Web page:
Bishops ordain Bishops ...
According to Catholic teaching, only bishops can ordain new bishops — this is how the apostolic succession is passed-on from generation to generation. If there are examples of invalid bishops ordaining other bishops, these new bishops are not valid bishops either and the chain of apostolic succession is broken.
I have never heard the teaching magisteriumof the Catholic Church address this topic, rather, they seem to merely assume that apostolic succession was never broken. Evidence of this is never provided, nor are explanations given to explain why apostolic succession was not broken in cases where it appears to have been broken.
I provide examples of historical incidents when the chain of apostolic succession was broken. The teaching magisterium should address this topic (but I have no reason to believe that their answer would be satisfying in the slightest).
In addition, we should strongly suspect that there are many examples throughout church history in which bishops were not ordained by other valid bishops. So many times bishops were appointed by secular rulers. I have a hard time believing that in every case this was followed up with an ordination conducted by other validly-ordained bishops — this is never mentioned, but is merely assumed as having occurred.
I find it odd that the Catholic Church is so detail-minded in ensuring that everything is proper in allowing Catholics to get married, yet so seemingly disinterested in ensuring (and publishing) that every bishop was ordained by other validly-ordained bishops. I would expect these ordinations to be heavily documented but such does not appear to be the case. We should do to the church what she does to us: assume someone's credentials are invalid unless proved otherwise.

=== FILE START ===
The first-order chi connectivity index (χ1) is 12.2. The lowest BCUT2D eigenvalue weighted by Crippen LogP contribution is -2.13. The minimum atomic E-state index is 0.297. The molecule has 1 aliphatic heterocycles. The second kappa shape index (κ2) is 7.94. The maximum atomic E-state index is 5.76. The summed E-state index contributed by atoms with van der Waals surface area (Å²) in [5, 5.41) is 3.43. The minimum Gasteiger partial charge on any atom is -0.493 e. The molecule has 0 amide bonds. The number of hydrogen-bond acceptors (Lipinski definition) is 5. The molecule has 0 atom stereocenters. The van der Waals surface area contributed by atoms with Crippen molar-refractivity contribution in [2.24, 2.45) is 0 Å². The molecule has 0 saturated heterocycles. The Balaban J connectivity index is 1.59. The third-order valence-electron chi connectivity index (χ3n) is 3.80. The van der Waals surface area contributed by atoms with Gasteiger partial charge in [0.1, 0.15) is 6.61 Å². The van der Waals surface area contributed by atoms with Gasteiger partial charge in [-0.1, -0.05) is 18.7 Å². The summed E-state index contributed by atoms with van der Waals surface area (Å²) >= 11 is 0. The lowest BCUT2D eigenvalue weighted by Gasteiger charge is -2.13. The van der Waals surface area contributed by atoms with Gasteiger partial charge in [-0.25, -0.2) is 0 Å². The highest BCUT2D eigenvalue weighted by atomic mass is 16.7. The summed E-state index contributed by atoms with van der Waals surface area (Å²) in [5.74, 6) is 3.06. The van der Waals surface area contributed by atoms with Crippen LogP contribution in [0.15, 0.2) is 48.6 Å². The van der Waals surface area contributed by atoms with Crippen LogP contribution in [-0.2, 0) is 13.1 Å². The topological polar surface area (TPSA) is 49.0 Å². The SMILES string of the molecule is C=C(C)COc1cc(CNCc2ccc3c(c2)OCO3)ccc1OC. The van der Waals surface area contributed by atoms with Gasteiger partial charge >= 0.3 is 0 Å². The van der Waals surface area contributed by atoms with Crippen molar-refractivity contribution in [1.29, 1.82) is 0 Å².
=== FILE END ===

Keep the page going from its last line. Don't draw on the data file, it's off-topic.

And even worse than improperly ordained bishops is the issue of unqualified bishops; of bishops who are immoral. We should assume that these "bad" bishops cannot validly ordain other bishops because they are not valid bishops themselves. It is unthinkable that Jesus would establish a church which depends on "bad" bishops to select and ordain other bishops. The New Testament and early church fathers emphasize repeatedly that church leaders are to be qualified. Why do we even have "bad" bishops and priests anyway? Shouldn't the Catholic Church get rid of them all as their first priority?
Pope John XII reigned 955-64.
He was corrupt, violent, and immoral ...